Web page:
3. Job creation: permanent facilities will increase the volume of local and foreign productions shot in Calgary, which in turn will provide increased job opportunities and mitigate the loss of crews to other jurisdictions.
For more information, visit the Calgary Film Centre website

 

Digital Media

Print media, film media, news media, and other traditional information forms are converging into a new world of interactive media, digital media, social media, crowd-sourcing media, and other new forms of communication. The Calgary media community offers a world-class mix of talented specialists that are needed in the industry; a friendly group of innovators who share knowledge and ideas, collaborate on projects, partner with one another, and share space. Organizations like Digital Alberta and other informal communities foster connections to promote technical innovation and a sense of belonging.

Infrastructure

Within the digital and convergent media space, Calgary has several key infrastructure investments, both currently installed and in the works. These include technology development and commercialization support through Cybera, development space that will be offered through the future Calgary Film Centre, and venture capital to help move ideas forward.

Cybera

Cybera is a non-profit organization with a mandate to provide provincial leadership in integrating, leveraging and sustaining investments in cyberinfrastructure technologies in Alberta. Researchers and companies work with Cybera to investigate, develop, and test new technologies and to launch their products in effective and innovative ways.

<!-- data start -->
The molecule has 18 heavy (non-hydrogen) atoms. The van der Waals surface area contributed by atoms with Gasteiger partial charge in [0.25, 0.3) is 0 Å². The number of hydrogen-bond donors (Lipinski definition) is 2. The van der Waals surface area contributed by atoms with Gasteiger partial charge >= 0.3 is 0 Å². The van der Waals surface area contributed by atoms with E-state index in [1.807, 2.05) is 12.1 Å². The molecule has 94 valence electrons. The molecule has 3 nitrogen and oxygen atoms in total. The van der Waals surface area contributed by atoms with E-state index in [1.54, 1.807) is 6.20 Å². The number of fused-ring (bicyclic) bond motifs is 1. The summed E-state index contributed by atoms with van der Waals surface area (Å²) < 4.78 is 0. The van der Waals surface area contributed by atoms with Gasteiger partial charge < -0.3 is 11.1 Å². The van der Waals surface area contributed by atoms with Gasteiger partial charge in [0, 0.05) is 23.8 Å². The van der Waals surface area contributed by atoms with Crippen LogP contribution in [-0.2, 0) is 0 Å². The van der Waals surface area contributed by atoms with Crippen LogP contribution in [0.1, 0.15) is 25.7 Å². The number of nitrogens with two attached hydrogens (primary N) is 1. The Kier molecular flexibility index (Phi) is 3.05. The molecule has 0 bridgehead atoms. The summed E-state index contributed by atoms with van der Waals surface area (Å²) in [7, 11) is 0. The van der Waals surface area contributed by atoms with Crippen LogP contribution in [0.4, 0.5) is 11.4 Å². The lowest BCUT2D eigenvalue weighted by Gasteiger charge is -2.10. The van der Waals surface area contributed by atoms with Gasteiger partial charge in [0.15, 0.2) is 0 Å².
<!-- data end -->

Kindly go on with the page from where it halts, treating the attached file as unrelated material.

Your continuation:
​University of Calgary - Research Transition Facility

The Research Transition Facility (RTF) is the University of Calgary’s new incubator for high-tech companies. Purpose built for laboratory research, it is a multi-tenant, not-for-profit facility located adjacent to the campus in the University Research Park. The RTF is designed to help university entrepreneurs turn new ideas and discoveries into marketable products and services.

​Digital Alberta

Digital Alberta is an industry-led organization devoted to promoting and connecting the thriving digital media community across Alberta. Through professional development workshops, advocacy work, and business development activity, Digital Alberta is building the digital media industry provincially and promoting it abroad.